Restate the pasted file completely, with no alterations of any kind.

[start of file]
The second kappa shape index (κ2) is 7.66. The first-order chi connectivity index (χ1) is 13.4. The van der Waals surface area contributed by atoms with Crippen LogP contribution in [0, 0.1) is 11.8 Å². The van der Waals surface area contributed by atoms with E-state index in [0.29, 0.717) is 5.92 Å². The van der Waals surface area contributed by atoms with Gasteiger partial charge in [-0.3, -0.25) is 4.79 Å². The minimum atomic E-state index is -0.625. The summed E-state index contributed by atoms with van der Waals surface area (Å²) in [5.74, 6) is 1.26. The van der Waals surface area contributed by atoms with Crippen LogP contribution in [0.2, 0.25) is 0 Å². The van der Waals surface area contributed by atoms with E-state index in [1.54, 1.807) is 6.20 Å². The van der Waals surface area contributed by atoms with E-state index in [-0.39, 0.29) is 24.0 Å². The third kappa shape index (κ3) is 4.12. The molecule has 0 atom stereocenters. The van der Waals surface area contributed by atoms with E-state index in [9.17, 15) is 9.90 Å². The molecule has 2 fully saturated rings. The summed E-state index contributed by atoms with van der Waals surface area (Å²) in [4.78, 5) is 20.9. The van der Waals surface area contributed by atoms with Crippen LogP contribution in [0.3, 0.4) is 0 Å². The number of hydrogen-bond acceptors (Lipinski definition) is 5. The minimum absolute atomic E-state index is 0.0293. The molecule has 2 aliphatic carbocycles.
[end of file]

The second kappa shape index (κ2) is 7.66. The first-order chi connectivity index (χ1) is 13.4. The van der Waals surface area contributed by atoms with Crippen LogP contribution in [0, 0.1) is 11.8 Å². The van der Waals surface area contributed by atoms with E-state index in [0.29, 0.717) is 5.92 Å². The van der Waals surface area contributed by atoms with Gasteiger partial charge in [-0.3, -0.25) is 4.79 Å². The minimum atomic E-state index is -0.625. The summed E-state index contributed by atoms with van der Waals surface area (Å²) in [5.74, 6) is 1.26. The van der Waals surface area contributed by atoms with Crippen LogP contribution in [0.2, 0.25) is 0 Å². The van der Waals surface area contributed by atoms with E-state index in [1.54, 1.807) is 6.20 Å². The van der Waals surface area contributed by atoms with E-state index in [-0.39, 0.29) is 24.0 Å². The third kappa shape index (κ3) is 4.12. The molecule has 0 atom stereocenters. The van der Waals surface area contributed by atoms with E-state index in [9.17, 15) is 9.90 Å². The molecule has 2 fully saturated rings. The summed E-state index contributed by atoms with van der Waals surface area (Å²) in [4.78, 5) is 20.9. The van der Waals surface area contributed by atoms with Crippen LogP contribution in [0.3, 0.4) is 0 Å². The number of hydrogen-bond acceptors (Lipinski definition) is 5. The minimum absolute atomic E-state index is 0.0293. The molecule has 2 aliphatic carbocycles.